Reading Tanzania honors the five emphases adopted by the education ministry, and adds two more: introducing students to literacy, and writing. The programme puts special emphasis on developing reading fluency, higher order comprehension, and language skill (many children in the Kongwa district are not strong speakers of Kiswahili, the language of instruction in primary schools).
Reading Tanzania is further organized around seven principles:
A print-rich environment,
Learning makes sense,
Learning takes the students’ prior knowledge and actively expands it to encompass new knowledge,
Students are challenged to think deeply,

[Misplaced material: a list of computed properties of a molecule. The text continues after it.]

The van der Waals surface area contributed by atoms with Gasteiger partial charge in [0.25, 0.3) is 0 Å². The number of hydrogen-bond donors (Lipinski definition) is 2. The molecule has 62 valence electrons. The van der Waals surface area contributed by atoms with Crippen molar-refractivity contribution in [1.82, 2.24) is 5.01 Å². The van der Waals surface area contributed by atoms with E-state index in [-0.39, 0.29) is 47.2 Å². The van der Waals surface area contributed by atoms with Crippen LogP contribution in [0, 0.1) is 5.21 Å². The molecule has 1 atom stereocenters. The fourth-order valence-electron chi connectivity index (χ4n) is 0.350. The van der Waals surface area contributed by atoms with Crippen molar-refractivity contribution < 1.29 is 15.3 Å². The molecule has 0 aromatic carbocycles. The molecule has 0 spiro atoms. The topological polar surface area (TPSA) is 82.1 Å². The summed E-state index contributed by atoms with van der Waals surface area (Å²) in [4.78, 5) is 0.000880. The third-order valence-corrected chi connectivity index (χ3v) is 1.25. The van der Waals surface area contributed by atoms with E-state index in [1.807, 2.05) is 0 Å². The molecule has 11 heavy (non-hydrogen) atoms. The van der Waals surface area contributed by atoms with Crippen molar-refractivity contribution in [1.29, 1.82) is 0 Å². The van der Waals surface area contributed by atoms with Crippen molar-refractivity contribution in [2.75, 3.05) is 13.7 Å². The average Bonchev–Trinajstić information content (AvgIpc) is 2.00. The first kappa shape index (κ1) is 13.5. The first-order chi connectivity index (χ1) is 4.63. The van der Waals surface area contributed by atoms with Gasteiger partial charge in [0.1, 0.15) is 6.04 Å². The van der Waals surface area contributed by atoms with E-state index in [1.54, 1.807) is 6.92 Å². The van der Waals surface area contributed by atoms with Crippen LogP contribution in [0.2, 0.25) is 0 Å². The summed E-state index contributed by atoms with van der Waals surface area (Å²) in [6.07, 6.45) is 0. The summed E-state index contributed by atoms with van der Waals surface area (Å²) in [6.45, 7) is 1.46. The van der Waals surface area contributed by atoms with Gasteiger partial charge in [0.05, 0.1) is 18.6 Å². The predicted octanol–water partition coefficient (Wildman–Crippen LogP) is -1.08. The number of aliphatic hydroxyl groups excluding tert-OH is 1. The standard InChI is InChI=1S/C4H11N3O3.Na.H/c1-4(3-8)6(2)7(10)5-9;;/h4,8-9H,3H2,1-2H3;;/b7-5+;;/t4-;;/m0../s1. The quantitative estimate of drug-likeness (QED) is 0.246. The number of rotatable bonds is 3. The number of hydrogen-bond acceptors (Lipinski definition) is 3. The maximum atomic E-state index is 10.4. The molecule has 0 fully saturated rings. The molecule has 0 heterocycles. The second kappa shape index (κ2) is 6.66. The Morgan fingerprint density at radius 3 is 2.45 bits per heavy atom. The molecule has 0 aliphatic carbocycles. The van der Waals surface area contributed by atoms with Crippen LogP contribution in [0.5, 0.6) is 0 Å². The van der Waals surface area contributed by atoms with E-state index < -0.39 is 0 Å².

All lessons teach language, and
All children and young people are treated with care and respect.
Training in Reading Tanzania is conducted in several workshops where new methods are demonstrated and explained and then practiced by participants under the watchful eyes of the trainers. Participants then try the new methods in their classrooms, where they are observed and coached by Reading Tanzania staff. The project is supported by an 80-page guidebook, Mbinu Saba. Teachers use explicit performance standards to focus their efforts toward improvement, and the project has special monitoring tools and pupil assessment instruments that are used both to keep activities on track and to measure success.